[NOTE: We invite you to make logistical tweaks to ensure alignment with your current teaching situation.]

Graffiti Boards
Virtual Graffiti Boards are a shared writing space (such as Google Docs, Google Jamboard, Padlet, Flipgrid, or VoiceThread) where students can write comments or questions during a synchronous session or during a defined asynchronous time. The purpose of this strategy is to help students “hear” each other’s ideas. Virtual Graffiti Boards create a record of students’ ideas and questions that can be referred to at a later point, and give students space and time to process emotional material.

Students’ responses can give you insight into what they are thinking and feeling about a topic and provide a springboard for both synchronous and asynchronous discussions. Further, this strategy allows students to practice taking in the perspectives of others and trying on others’ experiences in a manner that also provides them with space to process material that may be challenging.

Journals in Remote Learning
Journals play a key role in a Facing History classroom, whether the learning is in person or remote. Many students find that writing or drawing in a journal helps them process ideas, formulate questions, retain information, and synthesize their perspectives and experiences with those of classmates.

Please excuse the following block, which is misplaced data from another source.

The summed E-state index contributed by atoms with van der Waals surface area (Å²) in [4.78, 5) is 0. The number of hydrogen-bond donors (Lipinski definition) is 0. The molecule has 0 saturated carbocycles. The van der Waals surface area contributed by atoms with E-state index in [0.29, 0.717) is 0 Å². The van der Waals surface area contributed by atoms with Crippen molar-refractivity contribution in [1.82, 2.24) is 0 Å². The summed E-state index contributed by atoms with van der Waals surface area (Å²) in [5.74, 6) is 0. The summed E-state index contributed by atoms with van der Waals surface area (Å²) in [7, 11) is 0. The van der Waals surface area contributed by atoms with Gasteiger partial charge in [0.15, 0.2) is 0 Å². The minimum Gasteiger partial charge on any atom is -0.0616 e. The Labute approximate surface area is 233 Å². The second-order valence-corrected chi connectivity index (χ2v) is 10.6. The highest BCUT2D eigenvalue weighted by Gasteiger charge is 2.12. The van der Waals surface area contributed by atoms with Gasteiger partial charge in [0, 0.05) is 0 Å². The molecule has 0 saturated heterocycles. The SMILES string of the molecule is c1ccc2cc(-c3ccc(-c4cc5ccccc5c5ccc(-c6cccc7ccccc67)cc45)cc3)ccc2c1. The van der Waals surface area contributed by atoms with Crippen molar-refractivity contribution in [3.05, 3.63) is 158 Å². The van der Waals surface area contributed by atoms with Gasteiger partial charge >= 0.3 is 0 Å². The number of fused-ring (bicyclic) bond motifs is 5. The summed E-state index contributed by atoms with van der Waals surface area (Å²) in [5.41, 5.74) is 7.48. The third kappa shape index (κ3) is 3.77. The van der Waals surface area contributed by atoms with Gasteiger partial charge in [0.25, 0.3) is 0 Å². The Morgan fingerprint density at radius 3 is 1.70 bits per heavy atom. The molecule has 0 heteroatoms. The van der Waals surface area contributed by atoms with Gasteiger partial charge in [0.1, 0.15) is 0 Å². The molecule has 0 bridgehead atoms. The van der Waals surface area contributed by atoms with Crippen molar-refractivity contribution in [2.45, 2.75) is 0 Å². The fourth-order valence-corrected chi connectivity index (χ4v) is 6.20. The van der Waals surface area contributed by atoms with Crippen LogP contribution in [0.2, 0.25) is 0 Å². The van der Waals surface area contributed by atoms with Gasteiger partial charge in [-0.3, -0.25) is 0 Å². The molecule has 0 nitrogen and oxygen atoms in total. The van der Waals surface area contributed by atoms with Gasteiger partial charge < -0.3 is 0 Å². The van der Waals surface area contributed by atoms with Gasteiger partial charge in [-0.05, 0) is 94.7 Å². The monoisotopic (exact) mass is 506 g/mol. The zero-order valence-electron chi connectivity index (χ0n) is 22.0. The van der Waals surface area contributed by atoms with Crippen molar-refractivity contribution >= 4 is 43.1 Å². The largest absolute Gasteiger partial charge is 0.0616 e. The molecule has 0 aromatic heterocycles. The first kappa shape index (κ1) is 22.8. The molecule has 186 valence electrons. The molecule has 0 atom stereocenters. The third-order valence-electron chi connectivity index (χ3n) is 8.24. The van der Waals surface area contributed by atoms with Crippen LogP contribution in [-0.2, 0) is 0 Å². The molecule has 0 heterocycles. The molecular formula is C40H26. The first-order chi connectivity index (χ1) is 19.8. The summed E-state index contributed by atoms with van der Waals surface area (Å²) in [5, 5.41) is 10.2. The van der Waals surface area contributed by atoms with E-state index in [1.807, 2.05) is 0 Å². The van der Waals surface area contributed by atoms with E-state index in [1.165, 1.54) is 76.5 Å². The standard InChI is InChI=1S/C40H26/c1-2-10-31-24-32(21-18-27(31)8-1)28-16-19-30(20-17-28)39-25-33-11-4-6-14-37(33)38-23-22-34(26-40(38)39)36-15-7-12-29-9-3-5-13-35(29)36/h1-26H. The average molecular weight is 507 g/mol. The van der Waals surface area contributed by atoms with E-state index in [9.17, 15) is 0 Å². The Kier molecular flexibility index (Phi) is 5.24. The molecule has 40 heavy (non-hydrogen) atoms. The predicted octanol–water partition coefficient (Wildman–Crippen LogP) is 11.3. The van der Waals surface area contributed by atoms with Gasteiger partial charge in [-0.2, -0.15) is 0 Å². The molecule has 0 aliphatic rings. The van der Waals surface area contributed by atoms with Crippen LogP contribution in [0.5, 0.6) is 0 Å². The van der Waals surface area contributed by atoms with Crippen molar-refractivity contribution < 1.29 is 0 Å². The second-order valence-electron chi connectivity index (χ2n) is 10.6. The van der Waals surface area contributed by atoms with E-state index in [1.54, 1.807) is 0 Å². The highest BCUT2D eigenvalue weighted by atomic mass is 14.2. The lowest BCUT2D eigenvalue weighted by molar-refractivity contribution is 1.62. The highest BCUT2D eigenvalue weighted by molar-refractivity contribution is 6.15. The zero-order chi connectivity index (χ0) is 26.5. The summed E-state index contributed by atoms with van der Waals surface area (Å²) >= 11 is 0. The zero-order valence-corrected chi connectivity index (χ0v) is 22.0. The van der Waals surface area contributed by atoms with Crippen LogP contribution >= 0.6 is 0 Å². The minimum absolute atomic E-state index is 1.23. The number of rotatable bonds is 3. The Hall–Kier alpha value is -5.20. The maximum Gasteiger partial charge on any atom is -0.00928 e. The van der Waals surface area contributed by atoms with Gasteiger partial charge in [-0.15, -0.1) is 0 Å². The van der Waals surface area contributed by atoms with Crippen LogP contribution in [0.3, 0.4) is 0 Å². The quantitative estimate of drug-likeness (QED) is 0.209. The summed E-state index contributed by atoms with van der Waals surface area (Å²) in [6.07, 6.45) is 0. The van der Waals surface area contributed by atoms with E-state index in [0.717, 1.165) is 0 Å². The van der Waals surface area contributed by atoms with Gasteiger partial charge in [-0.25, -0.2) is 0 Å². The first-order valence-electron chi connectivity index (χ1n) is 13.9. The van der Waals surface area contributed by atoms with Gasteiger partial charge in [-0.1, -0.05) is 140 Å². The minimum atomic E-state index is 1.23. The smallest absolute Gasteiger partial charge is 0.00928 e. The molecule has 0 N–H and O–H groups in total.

Journals make learning visible by providing a safe, accessible space for students to share thoughts, feelings, and uncertainties.

They also help nurture classroom community and offer a way for you to build relationships with your students through reading and commenting on their journals. And frequent journal writing helps students become more fluent in expressing their ideas in writing or speaking.

Facing History and Ourselves invites educators to use our resource collection for remote and hybrid learning, Taking School Online with a Student-Centered Approach.

Topics: Online Learning, Empathy

By Kaitlin Smith
Kaitlin Smith is a Marketing and Communications Writer for Facing History and Ourselves. At Facing History and Ourselves, we value conversation—in classrooms, in our professional development for educators, and online. When you comment on Facing Today, you’re engaging with our worldwide community of learners, so please take care that your contributions are constructive, civil, and advance the conversation.